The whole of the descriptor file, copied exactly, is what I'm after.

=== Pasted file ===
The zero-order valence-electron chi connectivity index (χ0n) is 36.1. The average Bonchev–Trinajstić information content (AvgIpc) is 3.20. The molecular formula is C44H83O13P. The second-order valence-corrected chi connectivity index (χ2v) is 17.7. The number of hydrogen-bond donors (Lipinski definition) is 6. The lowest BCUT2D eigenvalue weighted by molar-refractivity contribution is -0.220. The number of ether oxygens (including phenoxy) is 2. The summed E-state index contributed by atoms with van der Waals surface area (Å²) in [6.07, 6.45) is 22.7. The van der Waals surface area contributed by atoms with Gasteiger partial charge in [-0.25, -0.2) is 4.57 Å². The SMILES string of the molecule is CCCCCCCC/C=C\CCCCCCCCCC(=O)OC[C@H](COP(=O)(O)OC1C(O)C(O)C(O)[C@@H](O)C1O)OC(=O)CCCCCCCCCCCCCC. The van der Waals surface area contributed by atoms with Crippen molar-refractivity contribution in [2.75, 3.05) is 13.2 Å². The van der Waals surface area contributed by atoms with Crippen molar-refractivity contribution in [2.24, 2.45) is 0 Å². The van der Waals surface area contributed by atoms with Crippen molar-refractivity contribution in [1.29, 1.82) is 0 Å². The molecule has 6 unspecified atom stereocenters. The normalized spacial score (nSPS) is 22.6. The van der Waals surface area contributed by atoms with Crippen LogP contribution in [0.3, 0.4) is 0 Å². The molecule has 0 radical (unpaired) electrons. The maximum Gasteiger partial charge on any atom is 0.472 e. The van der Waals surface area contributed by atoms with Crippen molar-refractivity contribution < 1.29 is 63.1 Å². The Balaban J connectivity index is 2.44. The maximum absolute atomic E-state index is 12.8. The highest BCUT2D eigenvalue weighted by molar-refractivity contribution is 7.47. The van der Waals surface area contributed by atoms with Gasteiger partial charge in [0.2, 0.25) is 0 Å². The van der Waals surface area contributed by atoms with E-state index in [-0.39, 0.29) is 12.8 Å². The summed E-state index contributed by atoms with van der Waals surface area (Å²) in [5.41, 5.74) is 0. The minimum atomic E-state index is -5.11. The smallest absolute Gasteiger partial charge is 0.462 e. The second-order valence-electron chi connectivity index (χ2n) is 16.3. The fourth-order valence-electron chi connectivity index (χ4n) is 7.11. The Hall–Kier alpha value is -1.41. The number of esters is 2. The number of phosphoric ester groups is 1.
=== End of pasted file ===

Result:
The zero-order valence-electron chi connectivity index (χ0n) is 36.1. The average Bonchev–Trinajstić information content (AvgIpc) is 3.20. The molecular formula is C44H83O13P. The second-order valence-corrected chi connectivity index (χ2v) is 17.7. The number of hydrogen-bond donors (Lipinski definition) is 6. The lowest BCUT2D eigenvalue weighted by molar-refractivity contribution is -0.220. The number of ether oxygens (including phenoxy) is 2. The summed E-state index contributed by atoms with van der Waals surface area (Å²) in [6.07, 6.45) is 22.7. The van der Waals surface area contributed by atoms with Gasteiger partial charge in [-0.25, -0.2) is 4.57 Å². The SMILES string of the molecule is CCCCCCCC/C=C\CCCCCCCCCC(=O)OC[C@H](COP(=O)(O)OC1C(O)C(O)C(O)[C@@H](O)C1O)OC(=O)CCCCCCCCCCCCCC. The van der Waals surface area contributed by atoms with Crippen molar-refractivity contribution in [2.75, 3.05) is 13.2 Å². The van der Waals surface area contributed by atoms with Crippen molar-refractivity contribution in [2.24, 2.45) is 0 Å². The van der Waals surface area contributed by atoms with Crippen molar-refractivity contribution in [1.29, 1.82) is 0 Å². The molecule has 6 unspecified atom stereocenters. The normalized spacial score (nSPS) is 22.6. The van der Waals surface area contributed by atoms with Crippen LogP contribution in [0.3, 0.4) is 0 Å². The molecule has 0 radical (unpaired) electrons. The maximum Gasteiger partial charge on any atom is 0.472 e. The van der Waals surface area contributed by atoms with Crippen molar-refractivity contribution < 1.29 is 63.1 Å². The Balaban J connectivity index is 2.44. The maximum absolute atomic E-state index is 12.8. The highest BCUT2D eigenvalue weighted by molar-refractivity contribution is 7.47. The van der Waals surface area contributed by atoms with Gasteiger partial charge in [0.2, 0.25) is 0 Å². The van der Waals surface area contributed by atoms with E-state index in [-0.39, 0.29) is 12.8 Å². The summed E-state index contributed by atoms with van der Waals surface area (Å²) in [5.41, 5.74) is 0. The minimum atomic E-state index is -5.11. The smallest absolute Gasteiger partial charge is 0.462 e. The second-order valence-electron chi connectivity index (χ2n) is 16.3. The fourth-order valence-electron chi connectivity index (χ4n) is 7.11. The Hall–Kier alpha value is -1.41. The number of esters is 2. The number of phosphoric ester groups is 1.